Never Ask Ballplayers for Fantasy Football Advice

Why does any sportswriter ever ask any ballplayer for their opinion on what their team should do to go to some mythical next level or stop drowning in the current one?  (We mean, other than the easily-produced quote and/or controversy to fill inches and minutes.)  What gives sportswriters the impression that ballplayers know any more about front office skills than we do?

Fantasy football trophy?

(We imagine Curt Schilling had this made for one of his fantasy football trophies)

For example, the NEW YORK TIMES checks in on the most exciting time of the year for many baseball players.  No, not the pennant races.  Not September callups, offering more people to carry their bags for them while dressed in drag.  (Though that one’s kinda cool.  We won’t lie.)

No, it’s time for fantasy football drafts, where you can get in on pools with Scot Shields (also known as “Easy Money”).

Why is he now known as “Mr. Sucker Bet” in the Tuffy household?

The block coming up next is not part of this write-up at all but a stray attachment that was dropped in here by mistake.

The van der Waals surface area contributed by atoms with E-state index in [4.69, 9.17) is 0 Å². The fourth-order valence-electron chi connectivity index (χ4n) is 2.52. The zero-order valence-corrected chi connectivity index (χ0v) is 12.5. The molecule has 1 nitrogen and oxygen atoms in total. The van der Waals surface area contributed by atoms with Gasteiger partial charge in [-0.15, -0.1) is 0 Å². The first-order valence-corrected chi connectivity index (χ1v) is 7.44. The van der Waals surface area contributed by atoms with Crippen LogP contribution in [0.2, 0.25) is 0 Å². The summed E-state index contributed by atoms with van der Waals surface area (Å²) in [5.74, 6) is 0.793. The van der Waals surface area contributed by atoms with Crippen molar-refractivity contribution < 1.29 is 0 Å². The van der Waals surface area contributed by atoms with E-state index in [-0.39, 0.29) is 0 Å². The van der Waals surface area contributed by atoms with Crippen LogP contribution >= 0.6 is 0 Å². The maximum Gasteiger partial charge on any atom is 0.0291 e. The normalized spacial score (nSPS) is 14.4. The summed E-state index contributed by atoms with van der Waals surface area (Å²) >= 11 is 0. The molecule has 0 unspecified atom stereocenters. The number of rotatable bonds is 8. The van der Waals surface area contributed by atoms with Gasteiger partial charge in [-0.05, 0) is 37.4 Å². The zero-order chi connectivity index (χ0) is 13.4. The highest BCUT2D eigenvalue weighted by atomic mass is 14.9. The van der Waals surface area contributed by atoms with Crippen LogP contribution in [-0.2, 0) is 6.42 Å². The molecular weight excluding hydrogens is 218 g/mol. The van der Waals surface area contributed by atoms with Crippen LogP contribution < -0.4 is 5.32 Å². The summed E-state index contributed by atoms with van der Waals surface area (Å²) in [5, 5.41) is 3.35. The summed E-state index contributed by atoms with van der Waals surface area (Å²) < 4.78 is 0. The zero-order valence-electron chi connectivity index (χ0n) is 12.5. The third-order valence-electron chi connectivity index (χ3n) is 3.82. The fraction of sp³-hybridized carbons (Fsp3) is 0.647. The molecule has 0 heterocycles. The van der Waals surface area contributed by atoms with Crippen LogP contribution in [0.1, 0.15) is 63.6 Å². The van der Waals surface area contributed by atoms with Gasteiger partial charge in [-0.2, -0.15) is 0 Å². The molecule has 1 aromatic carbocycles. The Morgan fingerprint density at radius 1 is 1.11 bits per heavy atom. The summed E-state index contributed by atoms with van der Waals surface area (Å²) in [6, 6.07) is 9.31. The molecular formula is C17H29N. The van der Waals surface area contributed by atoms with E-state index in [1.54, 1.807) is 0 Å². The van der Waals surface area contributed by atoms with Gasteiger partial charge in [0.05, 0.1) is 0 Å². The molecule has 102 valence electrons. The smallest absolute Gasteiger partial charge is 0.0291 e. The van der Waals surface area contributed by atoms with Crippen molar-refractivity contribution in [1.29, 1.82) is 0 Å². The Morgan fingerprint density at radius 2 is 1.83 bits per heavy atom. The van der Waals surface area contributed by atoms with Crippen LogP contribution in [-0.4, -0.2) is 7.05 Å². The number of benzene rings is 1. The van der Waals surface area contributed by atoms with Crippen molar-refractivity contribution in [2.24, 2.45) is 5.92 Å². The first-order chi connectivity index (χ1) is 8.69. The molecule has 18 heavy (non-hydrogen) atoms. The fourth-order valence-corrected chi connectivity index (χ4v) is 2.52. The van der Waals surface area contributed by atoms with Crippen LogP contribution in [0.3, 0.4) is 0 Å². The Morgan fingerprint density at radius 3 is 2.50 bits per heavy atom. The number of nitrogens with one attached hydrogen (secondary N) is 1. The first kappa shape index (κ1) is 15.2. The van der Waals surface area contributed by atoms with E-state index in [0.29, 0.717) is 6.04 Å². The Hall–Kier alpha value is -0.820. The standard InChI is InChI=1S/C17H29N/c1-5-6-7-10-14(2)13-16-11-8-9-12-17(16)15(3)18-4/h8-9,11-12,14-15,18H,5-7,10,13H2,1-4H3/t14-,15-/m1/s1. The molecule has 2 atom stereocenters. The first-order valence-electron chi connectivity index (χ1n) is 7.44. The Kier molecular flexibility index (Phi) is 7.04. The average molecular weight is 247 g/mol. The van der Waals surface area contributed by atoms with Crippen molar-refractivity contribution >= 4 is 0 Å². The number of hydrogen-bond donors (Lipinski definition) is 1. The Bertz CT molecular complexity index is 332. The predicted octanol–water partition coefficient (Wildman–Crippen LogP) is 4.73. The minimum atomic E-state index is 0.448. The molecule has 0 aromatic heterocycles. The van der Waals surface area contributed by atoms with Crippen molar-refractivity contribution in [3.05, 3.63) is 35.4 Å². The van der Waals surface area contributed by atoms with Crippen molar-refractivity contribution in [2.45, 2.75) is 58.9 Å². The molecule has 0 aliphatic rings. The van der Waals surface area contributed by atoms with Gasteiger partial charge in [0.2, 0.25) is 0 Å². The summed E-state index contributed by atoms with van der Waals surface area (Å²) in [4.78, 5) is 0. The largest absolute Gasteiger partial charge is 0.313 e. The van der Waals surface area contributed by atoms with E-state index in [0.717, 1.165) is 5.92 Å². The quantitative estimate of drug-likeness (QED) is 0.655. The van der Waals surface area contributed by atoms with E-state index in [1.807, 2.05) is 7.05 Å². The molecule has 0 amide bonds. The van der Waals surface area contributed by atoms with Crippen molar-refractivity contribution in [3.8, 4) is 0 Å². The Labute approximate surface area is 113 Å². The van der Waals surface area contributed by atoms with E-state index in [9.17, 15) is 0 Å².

Shields produced a stack of fantasy football magazines, kept in a pile under the uniform pants in his locker. If only they had warned him not to trade Terrell Owens, Adrian Peterson and Ryan Grant last season.

“I’m changing up my strategy this year,” said Shields, who will host the Angels’ draft at his off-season home near Detroit. “I’m not going to make any trades.”

Forget for a moment that he lurches between trading strategies with the fear and petulance of a seven-year-old packing baseball cards. Forget that he couldn’t see the potential in Adrian Peterson when even the Dalai Lama picked him in the third round in his own draft last year.  He makes his offseason home in Detroit.  DETROIT.

Scot, here’s how it works: “Scott” has two Ts in it.  Also, people have winter homes in the south and summer homes in the north.  This isn’t Peru.

Finally, stop reading the fantasy magazines unless they’re edited by Isaac Asimov.  Everyone has the same sleeper, everyone has the same #1, and everyone can outwit you before you can say “Rec-Specs”.  Just give people your cash, let them drink your booze, and watch the US Open.

Still, you have to support any team-building exercise in any clubhouse that leads to trading LT to Terry Francona for almost nothing, leading to this quote:

“It was O.K.,” (Johnny) Damon said with a laugh. “We all wanted to beat (Curt) Schilling.”

Us, too.  Can we borrow your bat?

Leave a Reply